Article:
Third-Party That Offers Virtual Credit Cards
As the name suggests, Privacyfocuses on confidentiality and security features. It can be used as a smart virtual card, browser extension, or mobile app.
It’s also completely free, including no fees or charges for using your card. Although while you’re on the free version, you can only create up to 12 cards per month.
But you’ll have access to all the main features, including the ability to set spending limits, create single-use cards, use the browser extension, and access data through an API.
Privacy makes most of their money through charging merchants that process the payment, making the service free to the user. They also have paid versions.
The premium version gives access to more features, most importantly the chance to create up to 36 cards per month. That’s more than one a day, so if you’re going over, you might want to check your spending habits.
You’ll also get 1% cashback on purchases, priority support, and the option to hide transaction info from merchants, all for $10 per month.
There’s also a ‘Teams’ version, which is designed for businesses rather than individuals. This version allows you to create up to 60 cards per month, as well as receive dedicated account management and transaction limits.
Privacy promises more features to come, including multi-user support and exportation of accounts from services like Quickbooks and Xero.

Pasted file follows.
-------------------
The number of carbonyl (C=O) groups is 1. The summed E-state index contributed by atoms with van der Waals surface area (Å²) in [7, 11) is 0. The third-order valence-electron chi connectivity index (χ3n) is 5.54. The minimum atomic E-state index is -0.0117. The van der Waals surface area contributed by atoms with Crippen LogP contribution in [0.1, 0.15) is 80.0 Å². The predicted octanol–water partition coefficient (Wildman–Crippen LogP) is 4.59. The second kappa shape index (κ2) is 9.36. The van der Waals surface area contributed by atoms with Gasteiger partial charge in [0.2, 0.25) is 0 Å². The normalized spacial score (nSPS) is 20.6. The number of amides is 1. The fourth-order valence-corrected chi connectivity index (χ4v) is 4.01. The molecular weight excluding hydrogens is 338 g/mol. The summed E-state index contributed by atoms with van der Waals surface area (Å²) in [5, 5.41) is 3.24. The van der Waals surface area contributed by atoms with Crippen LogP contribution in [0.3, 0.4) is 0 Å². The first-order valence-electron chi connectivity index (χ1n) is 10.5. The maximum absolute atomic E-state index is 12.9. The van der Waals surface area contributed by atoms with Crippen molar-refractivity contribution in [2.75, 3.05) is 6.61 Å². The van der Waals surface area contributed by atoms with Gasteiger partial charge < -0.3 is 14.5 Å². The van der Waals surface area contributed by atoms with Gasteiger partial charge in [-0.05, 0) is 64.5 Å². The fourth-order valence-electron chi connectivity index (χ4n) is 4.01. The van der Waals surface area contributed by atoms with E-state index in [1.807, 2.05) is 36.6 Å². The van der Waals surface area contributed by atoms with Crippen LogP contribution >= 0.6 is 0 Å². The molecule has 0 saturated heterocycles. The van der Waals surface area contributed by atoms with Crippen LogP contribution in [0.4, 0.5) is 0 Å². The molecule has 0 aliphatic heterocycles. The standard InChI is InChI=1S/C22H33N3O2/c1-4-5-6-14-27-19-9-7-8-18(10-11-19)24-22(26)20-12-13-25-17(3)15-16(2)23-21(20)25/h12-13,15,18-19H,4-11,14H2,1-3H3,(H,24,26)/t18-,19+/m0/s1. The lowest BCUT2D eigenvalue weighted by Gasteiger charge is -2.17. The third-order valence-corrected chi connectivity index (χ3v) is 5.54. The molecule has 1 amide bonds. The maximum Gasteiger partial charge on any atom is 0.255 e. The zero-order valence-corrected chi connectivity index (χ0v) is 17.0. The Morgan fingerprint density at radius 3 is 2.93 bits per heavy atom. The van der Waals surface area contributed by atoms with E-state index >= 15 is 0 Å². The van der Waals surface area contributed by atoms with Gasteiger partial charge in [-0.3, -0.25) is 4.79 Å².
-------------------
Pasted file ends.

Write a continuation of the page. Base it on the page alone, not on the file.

Instead of making subscriptions more difficult, Privacy makes this unique feature an advantage. Having a different security code for each transaction makes it easier to cancel your subscription service – all it takes is one click.
Many big banks offer virtual credit cards as a free amenity. Capital ones is called ENO, and Citi has a standard unnamed service of its own. If you’re unsure if your card issuer offers virtual cards, just give them a call and ask.
For those with banks that don’t offer virtual credit cards, there are third-party services that will work with your existing cards.
Entropay is a popular service that allows users to create virtual, disposable credit cards for free. Finalis another service that offers a suite of payment services, including virtual cards.
Many virtual credit cards also come with customizable features that may not be available on your standard credit card. For example, you can set “valid through” dates, spending caps, and automate bill pay.
Whichever one you decide to use, you can rest assured that your online shopping just got a little safer.
Alternatives to Virtual Credit Cards
There are also a few options that are similar to virtual credit cards but slightly more user-friendly.
Bank of America Digital Wallets
Virtual credit cards are intended to make your information more secure, but they can really only be used for online shopping.
So, pair a virtual credit card with one of the most rewarding physical cards (and pay both off in full every month, of course) and you’re information will be a little safer.